Dr John Grenville, a GP and secretary of Derbyshire LMC, said the violent patient scheme regulations meant a practice had to wait until such a patient was violent or threatening towards their own surgery staff before he or she could be referred to a secure environment for care.
He told GP the current regulations were putting practice staff at risk.
Derbyshire LMC brought an unheard motion on the issue to the UK LMC conference in York in May. However, GPs at the conference did warn that the principle of zero tolerance towards abusive patients was under threat from a lack of support from NHS management and an uncooperative ombudsman.
Dr Grenville said he was aware of several cases where patients had been banned from specialist psychiatric services due to violent behaviour, yet were still able to register with mainstream general practice.
He said: ‘We feel that when another part of the health service has identified someone as having exhibited, or being at risk of exhibiting, violence to that degree, then all healthcare settings should receive that message.’
A GP survey at the time revealed that the majority (79%) of GPs have felt threatened in their own practice at some point in their career, and over a quarter (27%) in the last year alone.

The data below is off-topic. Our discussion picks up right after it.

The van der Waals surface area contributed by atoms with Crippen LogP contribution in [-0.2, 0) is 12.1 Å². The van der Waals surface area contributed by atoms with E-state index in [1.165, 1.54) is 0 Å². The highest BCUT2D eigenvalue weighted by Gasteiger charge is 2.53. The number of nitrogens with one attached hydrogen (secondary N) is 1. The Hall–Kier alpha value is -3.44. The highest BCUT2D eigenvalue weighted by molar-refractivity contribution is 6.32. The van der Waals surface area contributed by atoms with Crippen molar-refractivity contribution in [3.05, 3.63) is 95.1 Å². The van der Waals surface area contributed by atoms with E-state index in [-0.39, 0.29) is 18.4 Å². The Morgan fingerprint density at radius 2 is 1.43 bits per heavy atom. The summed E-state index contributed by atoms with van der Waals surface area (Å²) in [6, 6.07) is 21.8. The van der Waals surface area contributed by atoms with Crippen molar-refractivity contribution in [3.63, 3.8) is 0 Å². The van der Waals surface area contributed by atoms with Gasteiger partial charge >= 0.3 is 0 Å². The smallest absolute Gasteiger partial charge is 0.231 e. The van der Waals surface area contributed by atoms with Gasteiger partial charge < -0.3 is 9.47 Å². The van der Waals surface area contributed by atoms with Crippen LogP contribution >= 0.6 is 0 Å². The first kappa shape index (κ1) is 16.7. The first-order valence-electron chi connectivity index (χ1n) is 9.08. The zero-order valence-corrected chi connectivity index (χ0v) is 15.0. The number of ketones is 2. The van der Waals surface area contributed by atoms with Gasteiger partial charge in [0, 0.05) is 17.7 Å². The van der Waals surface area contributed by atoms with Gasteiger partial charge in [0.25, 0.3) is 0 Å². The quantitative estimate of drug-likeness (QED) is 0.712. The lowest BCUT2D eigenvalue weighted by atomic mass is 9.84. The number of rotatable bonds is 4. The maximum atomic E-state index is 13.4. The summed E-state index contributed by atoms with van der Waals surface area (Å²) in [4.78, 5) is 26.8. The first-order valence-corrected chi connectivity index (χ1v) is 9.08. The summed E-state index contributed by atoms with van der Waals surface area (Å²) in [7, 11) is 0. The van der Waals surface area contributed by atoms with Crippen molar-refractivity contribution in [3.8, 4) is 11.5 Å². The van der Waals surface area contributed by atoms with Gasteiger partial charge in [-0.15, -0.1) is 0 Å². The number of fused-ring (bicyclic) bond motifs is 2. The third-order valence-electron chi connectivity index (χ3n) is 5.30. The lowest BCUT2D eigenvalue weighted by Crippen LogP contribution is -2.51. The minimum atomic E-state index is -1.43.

Dr Grenville said most people, even those with histories of violence, ‘tend to be able to restrain themselves in a healthcare setting’.
But if they were capable of being violent in one setting, they could easily do the same in others, he warned.
He called on NHS England to do more to protect GPs from dangerous patients, and to alert all healthcare sectors when patients had been violent within healthcare settings.
Dr Grenville said: ‘NHS England should be making arrangements for [violent patients] to be seen in safer environments than mainstream general practice, as in the violent patient scheme.’
NHS England had yet to respond at the time of publication.